In many countries, the idea of taking the train rather than the plane would be a non-starter, but in Spain, taking the train versus the plane for domestic travel makes a lot of sense.
Over the past 25 years, Spain has invested a fortune in infrastructure. This includes a high-speed rail network that connects every major city in the country.
Spain’s AVE high-speed rail network currently has 3,100-kilometers (1,926.25 miles) of track with more still being built. It has made Spain a world leader when it comes to kilometers of high-speed track per inhabitant.
Unless you have ever traveled on a high-speed bullet train, it is hard to imagine that getting from one city to another by train can be faster than flying.
In Spain, where trains travel at speeds of 300kph (186.4mph), this is a reality when you take into account getting to and from the airport and time spent going through security.
Using Barcelona to Madrid as an example, city center to city center by AVE takes 2hr 30min flying takes just over an hour. However, when you factor in the time it takes to get to the airport, through security and everything else, the train wins.
Realizing that the train was hurting their business, Spanish national carrier Iberia has streamlined their Madrid-Barcelona-Madrid flights by making them more like a bus service. Now, you can be aboard the plane as soon as you get to the airport. Miss your flight? Don’t worry, just jump on the next one.
Unfortunately, Iberia charges a premium for this service, making it almost double the cost of the train.
In some parts of Spain, the plane still beats the train
Love them or hate them, there is no denying that budget airlines like Ryanair and easyJet have revolutionized air travel in Europe. With regards to mainland Spain, getting from point A to point B by train sometimes means having to make a connection, as is often the case with flying.
If, for example, you wanted to travel from Valencia in the southeast to Bilbao in the north, it would mean you having to change trains in Madrid. The entire trip would take you eight hours.
Meanwhile, you can fly between the two cities in one hour and 15 minutes.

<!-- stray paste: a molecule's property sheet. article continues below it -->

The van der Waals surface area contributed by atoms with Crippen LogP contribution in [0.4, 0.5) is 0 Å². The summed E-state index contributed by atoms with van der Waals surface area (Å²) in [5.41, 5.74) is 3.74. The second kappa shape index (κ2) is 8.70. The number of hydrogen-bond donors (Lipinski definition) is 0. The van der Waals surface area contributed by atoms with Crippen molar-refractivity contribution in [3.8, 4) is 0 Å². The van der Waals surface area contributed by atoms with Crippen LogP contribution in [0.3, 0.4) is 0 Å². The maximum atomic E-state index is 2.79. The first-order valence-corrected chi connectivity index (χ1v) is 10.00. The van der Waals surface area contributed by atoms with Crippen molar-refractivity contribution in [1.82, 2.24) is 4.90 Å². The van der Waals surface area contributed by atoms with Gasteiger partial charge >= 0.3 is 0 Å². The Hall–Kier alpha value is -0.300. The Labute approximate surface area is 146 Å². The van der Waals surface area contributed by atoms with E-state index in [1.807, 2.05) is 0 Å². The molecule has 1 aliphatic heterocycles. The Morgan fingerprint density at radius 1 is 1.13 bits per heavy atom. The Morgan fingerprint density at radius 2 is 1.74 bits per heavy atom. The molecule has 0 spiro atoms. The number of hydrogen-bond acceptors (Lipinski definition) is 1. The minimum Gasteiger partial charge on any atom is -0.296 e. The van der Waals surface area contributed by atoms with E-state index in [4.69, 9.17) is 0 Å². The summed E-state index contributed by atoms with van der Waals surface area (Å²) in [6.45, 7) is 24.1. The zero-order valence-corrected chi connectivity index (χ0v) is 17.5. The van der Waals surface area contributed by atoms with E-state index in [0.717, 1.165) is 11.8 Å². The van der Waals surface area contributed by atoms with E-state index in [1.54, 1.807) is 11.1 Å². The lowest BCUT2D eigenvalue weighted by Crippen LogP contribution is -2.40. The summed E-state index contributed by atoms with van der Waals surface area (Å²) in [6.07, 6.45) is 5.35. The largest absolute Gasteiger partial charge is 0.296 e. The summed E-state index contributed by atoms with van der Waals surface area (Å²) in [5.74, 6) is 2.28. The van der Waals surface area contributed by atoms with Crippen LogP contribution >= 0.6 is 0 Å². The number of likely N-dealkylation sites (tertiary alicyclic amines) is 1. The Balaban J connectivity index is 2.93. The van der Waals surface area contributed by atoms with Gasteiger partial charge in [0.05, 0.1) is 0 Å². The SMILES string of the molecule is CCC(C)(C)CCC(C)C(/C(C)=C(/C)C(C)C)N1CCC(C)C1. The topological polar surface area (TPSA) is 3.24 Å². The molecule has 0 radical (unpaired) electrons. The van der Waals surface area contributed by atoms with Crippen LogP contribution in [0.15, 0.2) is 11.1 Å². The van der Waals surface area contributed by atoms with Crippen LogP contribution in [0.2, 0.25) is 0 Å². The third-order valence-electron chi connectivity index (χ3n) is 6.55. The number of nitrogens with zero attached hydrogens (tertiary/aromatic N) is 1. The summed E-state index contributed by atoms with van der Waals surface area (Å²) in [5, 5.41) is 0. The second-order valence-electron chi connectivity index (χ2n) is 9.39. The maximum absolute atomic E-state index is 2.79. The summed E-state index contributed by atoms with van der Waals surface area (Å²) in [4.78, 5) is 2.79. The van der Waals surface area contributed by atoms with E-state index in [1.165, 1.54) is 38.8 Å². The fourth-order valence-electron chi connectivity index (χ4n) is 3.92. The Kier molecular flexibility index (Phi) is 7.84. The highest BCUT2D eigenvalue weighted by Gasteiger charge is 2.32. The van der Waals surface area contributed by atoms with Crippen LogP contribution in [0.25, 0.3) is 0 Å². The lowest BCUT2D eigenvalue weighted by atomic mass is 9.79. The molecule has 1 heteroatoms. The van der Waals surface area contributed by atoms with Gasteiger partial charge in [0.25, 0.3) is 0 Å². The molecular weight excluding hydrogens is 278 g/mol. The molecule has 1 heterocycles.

Another example of where the plane beats the train is Alicante to Seville. From the center of Alicante, it will take you 20 minutes to get to the airport by bus. The flight time to Seville is one hour, with a bus to the center of the city an additional 15 minutes which equals a total of 1hr 35mins. Add two hours in for getting to the airport in Alicante before you fight and you have a traveling time of 3hr 35mins.
The same journey by train would take you 5hrs 36mins and involve changing trains in Cuenca.
Trains will soon start to replace planes on shorter journeys
Yesterday Simple Flying reported on how Royal Dutch Airlines KLM is replacing a flight with a train service instead. The airline is partnering up with Dutch, Belgian and French railway operators to bring passengers to Schiphol Airport in Amsterdam from Brussels.
Currently, KLM operates five flights a day between the Belgian capital and Amsterdam. As of March, this will be reduced to four and then at some point possibly none. KLM calls this all a part of their “Fly Responsibly” program where they point out the environmental benefits of taking the train over the plane.
What they fail to mention, however, is that by dropping short-haul routes, it frees up slots for long-haul flights at Schiphol.
Spain’s Iberia is also talking about a partnership with Spanish train operator Renfe to sell combined air-rail tickets. Part of Iberia’s strategy would include connecting Terminal 4 at Madrid Barajas airport to the high-speed AVE network.
Traveling in Spain by rail is getting less expensive
Having studied low-cost airline business plans, Spain’s national railway operator Renfe has this year introduced what could be called “Ryanair on rails.”
The trains, called EVA instead of AVE, run between Madrid and Barcelona, and while still as fast as the AVE, they have more seats and fewer services. Instead of the standard 2-2 seating, the EVA trains have one extra seat per row in a 3-2 configuration. The trains will also get rid of the bar and cafeteria in favor of vending machines.
Tickets on the new EVA trains will cost 25% less than the current rail fares making a one-way ticket between Madrid and Barcelona cost 65€. If EVA proves to be successful, the scheme will be rolled out on other popular Spanish rail routes.
Given the choice of flying or taking the train, if the journey time and cost were about the same, which would you choose?